This year has been a tough one for small businesses. The continued pandemic has largely moved the business world entirely online, and pivots have been necessary to navigate unprecedented circumstances. Likely, your business started and ended the year with very different sets of goals, challenges, and experiences.
While running a business during a pandemic and through the resulting economic and societal challenges has not been ideal, you’ve endured to the end of the year. You’ve likely come away with several business survival skills that have made your business stronger.
As you look forward to a “new normal,” first, pat yourself on the back — you made it this far and it’s too late to go back now.
We sometimes forget how much our psyches can endure until we look back at our experiences as a whole and realize we came out on the other side still standing. We got knocked down more than a few times, but if we hadn’t gotten back up, we’d be crawling instead of stepping into 2022.
2020 and 2021 had unique challenges, and as we forge ahead into 2022, let’s do so with as much presence and intention as possible. Forget new year’s resolutions; uncover what you want to experience, cultivate, and create this year and work effortlessly to bring your vision to life.
The holiday period, that should be full of joy and peace, is often punctuated by stress, anxiety, and frustration. There are deadlines to meet, holiday shopping to do (among unforgiving crowds), and decorations to put up and then take down. With all of this going on around them, employees easily become distracted and lose interest.
Keeping employees engaged is the edge that will propel your business to starting the New Year with a bang. Here are seven ways in which leaders and business owners can inject the motivational spark that keeps employees working to achieve this year’s goals and blast into next year’s targets.
At this time of year, a gift from work is commonplace. What is not expected is a demonstration of thanks for extra effort. Taking the time to do so inspires employees to keep going, realizing that their work is recognized as being valuable. Research has shown that nine out of ten people are motivated to stretch themselves when they are recognized by their manager. Writing a note, sending an email, or mentioning an outperformer in a team meeting produces a massive payback.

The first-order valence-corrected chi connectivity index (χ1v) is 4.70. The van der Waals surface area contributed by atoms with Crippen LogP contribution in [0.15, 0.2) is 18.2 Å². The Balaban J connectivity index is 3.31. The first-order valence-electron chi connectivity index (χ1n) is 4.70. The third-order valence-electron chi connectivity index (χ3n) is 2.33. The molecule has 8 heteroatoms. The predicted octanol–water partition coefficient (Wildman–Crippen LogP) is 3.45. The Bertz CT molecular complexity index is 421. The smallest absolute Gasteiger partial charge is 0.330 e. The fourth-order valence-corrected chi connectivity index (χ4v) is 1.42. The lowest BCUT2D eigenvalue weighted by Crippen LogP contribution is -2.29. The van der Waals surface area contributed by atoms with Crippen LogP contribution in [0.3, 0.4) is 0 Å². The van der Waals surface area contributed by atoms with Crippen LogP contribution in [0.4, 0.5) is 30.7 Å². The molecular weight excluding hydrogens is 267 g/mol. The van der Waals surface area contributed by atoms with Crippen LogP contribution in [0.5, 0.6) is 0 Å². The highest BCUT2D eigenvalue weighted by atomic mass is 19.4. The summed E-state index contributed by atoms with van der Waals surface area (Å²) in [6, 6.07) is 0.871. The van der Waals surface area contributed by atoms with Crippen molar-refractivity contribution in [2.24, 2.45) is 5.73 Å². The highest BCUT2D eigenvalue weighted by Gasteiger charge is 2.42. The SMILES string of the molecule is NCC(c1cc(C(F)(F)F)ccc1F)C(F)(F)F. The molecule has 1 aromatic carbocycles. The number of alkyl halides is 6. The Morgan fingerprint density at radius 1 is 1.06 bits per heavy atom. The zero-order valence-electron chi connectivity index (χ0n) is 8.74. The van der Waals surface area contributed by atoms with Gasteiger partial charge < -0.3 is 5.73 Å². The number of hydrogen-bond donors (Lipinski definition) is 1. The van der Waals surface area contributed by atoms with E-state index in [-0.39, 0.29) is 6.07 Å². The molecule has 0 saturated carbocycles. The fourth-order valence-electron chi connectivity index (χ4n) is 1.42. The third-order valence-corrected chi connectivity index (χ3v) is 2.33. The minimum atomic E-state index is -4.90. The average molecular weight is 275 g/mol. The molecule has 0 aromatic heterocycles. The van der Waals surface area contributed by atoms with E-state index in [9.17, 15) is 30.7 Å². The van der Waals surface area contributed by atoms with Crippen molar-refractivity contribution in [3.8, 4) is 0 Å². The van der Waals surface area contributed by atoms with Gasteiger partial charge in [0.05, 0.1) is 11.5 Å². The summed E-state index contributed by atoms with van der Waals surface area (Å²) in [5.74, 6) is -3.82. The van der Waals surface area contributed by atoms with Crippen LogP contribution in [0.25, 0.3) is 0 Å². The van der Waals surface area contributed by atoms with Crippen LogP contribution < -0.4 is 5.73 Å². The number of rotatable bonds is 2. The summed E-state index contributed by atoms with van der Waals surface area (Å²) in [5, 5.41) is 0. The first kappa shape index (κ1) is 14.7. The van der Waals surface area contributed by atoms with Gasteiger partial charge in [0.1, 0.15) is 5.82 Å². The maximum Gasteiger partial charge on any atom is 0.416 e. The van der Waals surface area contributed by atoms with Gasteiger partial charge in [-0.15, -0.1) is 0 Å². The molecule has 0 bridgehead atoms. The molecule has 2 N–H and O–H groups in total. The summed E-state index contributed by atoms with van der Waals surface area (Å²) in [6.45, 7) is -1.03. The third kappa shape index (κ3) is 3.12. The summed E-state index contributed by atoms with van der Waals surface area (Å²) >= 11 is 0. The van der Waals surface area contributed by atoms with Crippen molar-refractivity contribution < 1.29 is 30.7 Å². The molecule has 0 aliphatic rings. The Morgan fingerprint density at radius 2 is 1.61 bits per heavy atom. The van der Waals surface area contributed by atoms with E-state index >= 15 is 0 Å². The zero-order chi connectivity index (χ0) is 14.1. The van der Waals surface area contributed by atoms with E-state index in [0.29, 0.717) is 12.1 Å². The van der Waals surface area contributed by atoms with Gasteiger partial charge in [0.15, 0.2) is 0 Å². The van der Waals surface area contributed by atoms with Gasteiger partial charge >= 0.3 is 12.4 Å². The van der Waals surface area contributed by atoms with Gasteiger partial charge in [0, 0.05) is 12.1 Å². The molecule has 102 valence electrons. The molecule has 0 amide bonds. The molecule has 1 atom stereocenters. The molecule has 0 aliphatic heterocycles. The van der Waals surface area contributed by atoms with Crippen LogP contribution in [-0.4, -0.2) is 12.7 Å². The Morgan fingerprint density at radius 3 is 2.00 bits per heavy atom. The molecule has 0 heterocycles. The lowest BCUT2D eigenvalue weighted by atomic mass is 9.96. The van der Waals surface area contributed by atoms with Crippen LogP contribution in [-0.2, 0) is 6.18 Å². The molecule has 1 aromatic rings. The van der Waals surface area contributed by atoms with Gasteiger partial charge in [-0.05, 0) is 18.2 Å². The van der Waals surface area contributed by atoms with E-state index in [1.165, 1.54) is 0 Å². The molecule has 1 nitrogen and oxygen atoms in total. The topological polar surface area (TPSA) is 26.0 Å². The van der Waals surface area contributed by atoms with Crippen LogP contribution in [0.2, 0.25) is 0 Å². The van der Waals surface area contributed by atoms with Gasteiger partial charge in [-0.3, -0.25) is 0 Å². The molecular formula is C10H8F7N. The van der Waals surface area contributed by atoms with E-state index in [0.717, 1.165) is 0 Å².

Building on the concept of recognition and thanks, plan a week of awards for work well done. Send an email out a week or two before, and then make sure you send an email out after each ‘award ceremony’. Employees will be motivated to continue their hard work, to see if they are a winner. The value of the award is heightened even further by the email alert, especially if it’s company wide.
People work at your organization because they identify with its values and mission. Show them that you identify with theirs, too, by allowing them a day or half-day to undertake volunteer work. Or you could encourage your team to identify a ‘team cause’, and sponsor a team-volunteering day: great as a team building exercise, too, while giving back to the community.
People will be busy in the office, but they will also have huge commitments outside of the office – especially at this time of year. Offering flexible working hours enables people to commit fully to both their personal and professional lives. A working mother or father can take an afternoon out to go and see their child in the school performance; an employee take a couple of hours to buy gifts for loved ones, or any one of a hundred different things that call on their time.
Don’t think that your generosity with company time will go unnoticed: flexible working hours often means the employee is more productive when they are in the office.
Empowered leaders in the modern working environment understand that sharing ownership of decisions with their people engages employees more fully. As a part of the decision making process, responsibility for performance transfers to them: when their ideas work, satisfaction increases and motivation follows. And when they don’t work, people will have greater motivation to iterate process and procedure to get it right.
Hold an end-of-week meeting at which you encourage people to share their positive and negative experiences. The positives help to motivate for the coming week, while negatives act as warnings of pitfalls for others to avoid. These meetings can also be used to make an ‘employee-of-the-week’ award, rewarding someone for outstanding performance or great teamwork.
If you have a method which works to maintain your commitments, stick with it. Also consider new approaches which may make you even stronger and more rigorous in the choices you’ll make. Stick with your goals and you’ll certainly see a payoff in your improvement, growth and career development.
On that note, we wish you a very Happy New Year!
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